"the gross and scope of my opinion ..." Hamlet I,1.
Friday, November 29, 2013
THE FLINT STREET NATIVITY
THE FLINT STREET
Cards at the Village Hall
We've all been
there. Watching the little angels [and the little devils] as
innkeeper, shepherds, kings and the Holy Family.
So Tim Firth's
cutting comedy is onto a winner straightaway, as the plentiful laughs
proved on opening night.
It's not a
perfect stage play [it began life on television], and the adult
epilogue struggled to relight the fire, but some fine comedy
performances got under the skin of the reception-class thespians,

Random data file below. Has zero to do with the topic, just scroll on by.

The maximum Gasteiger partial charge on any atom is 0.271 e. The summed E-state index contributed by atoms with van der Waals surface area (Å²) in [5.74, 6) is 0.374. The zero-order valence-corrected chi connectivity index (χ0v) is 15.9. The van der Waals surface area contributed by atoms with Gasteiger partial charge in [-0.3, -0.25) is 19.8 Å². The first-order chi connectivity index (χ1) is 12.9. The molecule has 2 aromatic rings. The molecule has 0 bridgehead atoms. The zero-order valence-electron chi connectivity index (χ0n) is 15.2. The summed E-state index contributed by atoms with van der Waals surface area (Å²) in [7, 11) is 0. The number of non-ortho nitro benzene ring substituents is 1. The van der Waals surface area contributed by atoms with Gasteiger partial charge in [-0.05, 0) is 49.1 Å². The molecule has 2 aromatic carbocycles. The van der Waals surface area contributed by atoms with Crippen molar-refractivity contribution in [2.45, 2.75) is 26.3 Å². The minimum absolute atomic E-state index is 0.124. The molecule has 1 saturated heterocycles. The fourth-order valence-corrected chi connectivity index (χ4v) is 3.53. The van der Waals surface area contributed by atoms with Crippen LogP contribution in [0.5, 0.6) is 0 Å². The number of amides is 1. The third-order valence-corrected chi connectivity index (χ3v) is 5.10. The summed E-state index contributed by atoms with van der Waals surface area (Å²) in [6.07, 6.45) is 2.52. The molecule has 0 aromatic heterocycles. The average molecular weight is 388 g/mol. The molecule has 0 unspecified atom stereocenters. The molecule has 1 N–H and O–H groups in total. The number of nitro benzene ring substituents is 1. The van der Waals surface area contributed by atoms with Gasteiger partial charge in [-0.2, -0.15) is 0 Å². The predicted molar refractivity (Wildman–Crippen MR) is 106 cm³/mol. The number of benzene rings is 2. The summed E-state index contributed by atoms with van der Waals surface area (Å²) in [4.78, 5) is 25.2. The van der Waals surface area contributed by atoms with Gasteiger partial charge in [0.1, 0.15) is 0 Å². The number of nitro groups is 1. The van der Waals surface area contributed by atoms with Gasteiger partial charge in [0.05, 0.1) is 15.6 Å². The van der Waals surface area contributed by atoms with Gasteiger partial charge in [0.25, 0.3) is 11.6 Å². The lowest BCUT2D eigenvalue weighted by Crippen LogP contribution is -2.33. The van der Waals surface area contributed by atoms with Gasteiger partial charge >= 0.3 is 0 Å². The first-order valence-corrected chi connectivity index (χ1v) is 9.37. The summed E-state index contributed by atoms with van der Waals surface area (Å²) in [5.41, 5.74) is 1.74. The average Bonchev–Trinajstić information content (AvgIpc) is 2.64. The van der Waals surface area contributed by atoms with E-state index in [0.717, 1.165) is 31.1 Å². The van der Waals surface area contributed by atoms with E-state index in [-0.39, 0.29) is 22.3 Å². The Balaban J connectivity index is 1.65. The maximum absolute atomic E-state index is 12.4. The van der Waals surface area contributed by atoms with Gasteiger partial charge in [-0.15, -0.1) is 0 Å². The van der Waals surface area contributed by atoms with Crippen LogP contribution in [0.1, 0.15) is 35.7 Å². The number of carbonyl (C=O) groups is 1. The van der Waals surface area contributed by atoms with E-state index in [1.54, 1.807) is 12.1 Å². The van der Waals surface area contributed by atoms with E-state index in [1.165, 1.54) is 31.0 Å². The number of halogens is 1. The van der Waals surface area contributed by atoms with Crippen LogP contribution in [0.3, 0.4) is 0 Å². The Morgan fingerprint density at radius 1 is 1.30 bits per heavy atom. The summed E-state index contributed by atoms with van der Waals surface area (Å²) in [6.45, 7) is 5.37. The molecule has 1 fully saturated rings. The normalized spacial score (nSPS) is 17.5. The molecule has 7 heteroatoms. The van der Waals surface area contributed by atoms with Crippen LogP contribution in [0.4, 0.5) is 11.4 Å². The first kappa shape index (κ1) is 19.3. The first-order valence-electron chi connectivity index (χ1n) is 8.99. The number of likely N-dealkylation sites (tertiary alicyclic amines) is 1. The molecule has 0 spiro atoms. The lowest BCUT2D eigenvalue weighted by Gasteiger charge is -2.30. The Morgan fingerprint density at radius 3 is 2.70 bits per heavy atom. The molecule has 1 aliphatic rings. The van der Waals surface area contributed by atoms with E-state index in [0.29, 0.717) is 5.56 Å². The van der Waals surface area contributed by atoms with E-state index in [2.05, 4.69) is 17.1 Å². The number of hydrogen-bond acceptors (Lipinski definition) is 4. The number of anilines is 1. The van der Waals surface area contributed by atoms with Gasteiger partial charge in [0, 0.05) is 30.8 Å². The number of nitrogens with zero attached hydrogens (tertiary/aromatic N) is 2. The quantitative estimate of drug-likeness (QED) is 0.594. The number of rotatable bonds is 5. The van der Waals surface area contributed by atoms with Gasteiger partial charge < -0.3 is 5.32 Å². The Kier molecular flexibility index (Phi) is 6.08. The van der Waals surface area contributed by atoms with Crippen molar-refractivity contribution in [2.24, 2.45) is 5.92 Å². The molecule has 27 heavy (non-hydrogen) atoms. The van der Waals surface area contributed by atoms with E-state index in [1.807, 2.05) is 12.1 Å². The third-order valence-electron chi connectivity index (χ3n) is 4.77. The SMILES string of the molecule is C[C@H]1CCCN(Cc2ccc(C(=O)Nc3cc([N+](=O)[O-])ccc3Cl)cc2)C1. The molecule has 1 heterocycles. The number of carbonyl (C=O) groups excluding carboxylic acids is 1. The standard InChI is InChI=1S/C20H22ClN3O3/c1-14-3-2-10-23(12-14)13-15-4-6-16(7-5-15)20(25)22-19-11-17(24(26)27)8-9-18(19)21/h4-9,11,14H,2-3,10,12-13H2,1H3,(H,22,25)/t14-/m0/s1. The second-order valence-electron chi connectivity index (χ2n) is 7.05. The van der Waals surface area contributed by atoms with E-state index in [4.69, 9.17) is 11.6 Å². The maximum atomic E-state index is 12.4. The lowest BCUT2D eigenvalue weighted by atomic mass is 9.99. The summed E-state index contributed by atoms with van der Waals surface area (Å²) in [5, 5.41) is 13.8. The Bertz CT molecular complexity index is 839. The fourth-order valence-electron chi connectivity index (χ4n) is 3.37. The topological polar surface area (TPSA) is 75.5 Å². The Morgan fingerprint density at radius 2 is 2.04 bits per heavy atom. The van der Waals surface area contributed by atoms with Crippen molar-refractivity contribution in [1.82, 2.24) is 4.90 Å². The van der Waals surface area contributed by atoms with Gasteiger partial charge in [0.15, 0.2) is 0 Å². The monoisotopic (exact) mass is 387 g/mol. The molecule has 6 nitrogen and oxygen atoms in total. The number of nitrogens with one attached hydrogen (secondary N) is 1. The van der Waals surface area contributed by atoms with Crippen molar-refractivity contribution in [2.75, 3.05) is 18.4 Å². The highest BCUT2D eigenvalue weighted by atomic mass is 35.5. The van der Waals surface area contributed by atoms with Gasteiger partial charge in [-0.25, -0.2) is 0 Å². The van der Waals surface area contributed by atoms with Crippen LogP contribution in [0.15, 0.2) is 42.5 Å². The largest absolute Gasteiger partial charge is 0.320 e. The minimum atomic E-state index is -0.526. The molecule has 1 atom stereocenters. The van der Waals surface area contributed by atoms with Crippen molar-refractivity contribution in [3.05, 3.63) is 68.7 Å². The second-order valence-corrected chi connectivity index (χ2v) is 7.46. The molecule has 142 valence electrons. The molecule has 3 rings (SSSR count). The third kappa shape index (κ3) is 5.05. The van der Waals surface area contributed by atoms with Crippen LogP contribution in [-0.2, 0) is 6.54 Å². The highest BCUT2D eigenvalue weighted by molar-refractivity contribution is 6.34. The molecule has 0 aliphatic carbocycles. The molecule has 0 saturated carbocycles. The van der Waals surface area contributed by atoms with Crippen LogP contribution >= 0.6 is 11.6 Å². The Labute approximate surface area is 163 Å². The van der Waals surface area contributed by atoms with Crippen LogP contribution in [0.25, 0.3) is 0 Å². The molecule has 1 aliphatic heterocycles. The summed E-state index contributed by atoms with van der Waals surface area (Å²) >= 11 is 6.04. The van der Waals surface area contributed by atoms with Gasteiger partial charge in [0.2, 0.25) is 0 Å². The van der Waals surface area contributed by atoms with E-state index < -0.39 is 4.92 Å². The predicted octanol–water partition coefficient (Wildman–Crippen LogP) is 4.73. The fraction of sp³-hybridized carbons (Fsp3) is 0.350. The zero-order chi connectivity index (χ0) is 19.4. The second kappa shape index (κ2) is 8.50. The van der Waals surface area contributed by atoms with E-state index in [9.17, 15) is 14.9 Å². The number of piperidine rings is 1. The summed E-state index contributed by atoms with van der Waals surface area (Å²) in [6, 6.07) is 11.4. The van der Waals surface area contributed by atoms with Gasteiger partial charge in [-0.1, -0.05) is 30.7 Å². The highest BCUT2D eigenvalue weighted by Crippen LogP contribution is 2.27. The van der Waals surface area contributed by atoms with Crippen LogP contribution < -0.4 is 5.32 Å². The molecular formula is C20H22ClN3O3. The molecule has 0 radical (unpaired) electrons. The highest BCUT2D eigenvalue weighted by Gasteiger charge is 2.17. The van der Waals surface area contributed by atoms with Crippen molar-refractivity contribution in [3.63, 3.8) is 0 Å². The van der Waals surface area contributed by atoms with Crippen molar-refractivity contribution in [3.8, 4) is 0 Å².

with their rivalries, insecurities and chaotic home lives. Often sung
to those familiar carol tunes, replacing the words they didn't quite
manage to learn.
credit every child [all played, Five-Go-Mad style, by grown-ups], but
Daniel Curley stood out as the malevolent innkeeper, Jean Speller as
the lisping Andrea, Frankincense her shibboleth, Laura Bennett as
bossy Virgin 1, with five stars on the “Who's Been Good?” chart,
Jodee Goodwin as her catty rival, playing Gabriel – the
Annunciation was superbly done – Liz Curley as a down-to-earth
shepherd with brilliant comedy timing. Not to mention Dirty Pedro,
and the special needs donkey, hilariously done by Chris Rogerson.
The set, with its
cereal packets and its giant chair to suggest the scale, was
convincing, as were the varied costumes. Class teacher Mrs Horrocks
never appears, but her tambourine spoke volumes …
The Flint Street Nativity was produced for Writtle Cards by Clare Williams, and
directed by Sharon Goodwin.